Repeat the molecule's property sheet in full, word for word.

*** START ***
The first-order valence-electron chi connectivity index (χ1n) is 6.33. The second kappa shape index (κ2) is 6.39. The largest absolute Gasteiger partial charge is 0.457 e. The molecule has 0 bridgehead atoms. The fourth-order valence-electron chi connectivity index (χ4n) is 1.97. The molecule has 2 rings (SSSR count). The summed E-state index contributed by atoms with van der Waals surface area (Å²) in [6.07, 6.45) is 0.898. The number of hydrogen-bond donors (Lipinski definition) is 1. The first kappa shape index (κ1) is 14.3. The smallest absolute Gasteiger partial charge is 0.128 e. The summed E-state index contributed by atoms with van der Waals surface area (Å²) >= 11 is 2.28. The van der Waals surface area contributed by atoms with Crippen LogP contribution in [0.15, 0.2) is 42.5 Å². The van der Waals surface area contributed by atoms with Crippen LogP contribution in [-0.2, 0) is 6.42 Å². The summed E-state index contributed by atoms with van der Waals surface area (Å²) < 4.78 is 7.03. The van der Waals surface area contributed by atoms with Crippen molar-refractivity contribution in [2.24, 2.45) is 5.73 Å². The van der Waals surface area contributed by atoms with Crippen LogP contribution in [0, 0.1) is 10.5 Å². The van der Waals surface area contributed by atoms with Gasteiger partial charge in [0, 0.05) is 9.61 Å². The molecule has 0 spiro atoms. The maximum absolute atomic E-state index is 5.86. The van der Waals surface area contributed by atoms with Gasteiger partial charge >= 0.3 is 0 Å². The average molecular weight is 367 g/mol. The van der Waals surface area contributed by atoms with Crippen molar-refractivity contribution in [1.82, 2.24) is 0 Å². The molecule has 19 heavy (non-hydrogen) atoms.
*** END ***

The first-order valence-electron chi connectivity index (χ1n) is 6.33. The second kappa shape index (κ2) is 6.39. The largest absolute Gasteiger partial charge is 0.457 e. The molecule has 0 bridgehead atoms. The fourth-order valence-electron chi connectivity index (χ4n) is 1.97. The molecule has 2 rings (SSSR count). The summed E-state index contributed by atoms with van der Waals surface area (Å²) in [6.07, 6.45) is 0.898. The number of hydrogen-bond donors (Lipinski definition) is 1. The first kappa shape index (κ1) is 14.3. The smallest absolute Gasteiger partial charge is 0.128 e. The summed E-state index contributed by atoms with van der Waals surface area (Å²) >= 11 is 2.28. The van der Waals surface area contributed by atoms with Crippen LogP contribution in [0.15, 0.2) is 42.5 Å². The van der Waals surface area contributed by atoms with Crippen LogP contribution in [-0.2, 0) is 6.42 Å². The summed E-state index contributed by atoms with van der Waals surface area (Å²) < 4.78 is 7.03. The van der Waals surface area contributed by atoms with Crippen molar-refractivity contribution in [2.24, 2.45) is 5.73 Å². The van der Waals surface area contributed by atoms with Crippen LogP contribution in [0, 0.1) is 10.5 Å². The van der Waals surface area contributed by atoms with Gasteiger partial charge in [0, 0.05) is 9.61 Å². The molecule has 0 spiro atoms. The maximum absolute atomic E-state index is 5.86. The van der Waals surface area contributed by atoms with Gasteiger partial charge >= 0.3 is 0 Å². The average molecular weight is 367 g/mol. The van der Waals surface area contributed by atoms with Crippen molar-refractivity contribution in [1.82, 2.24) is 0 Å². The molecule has 19 heavy (non-hydrogen) atoms.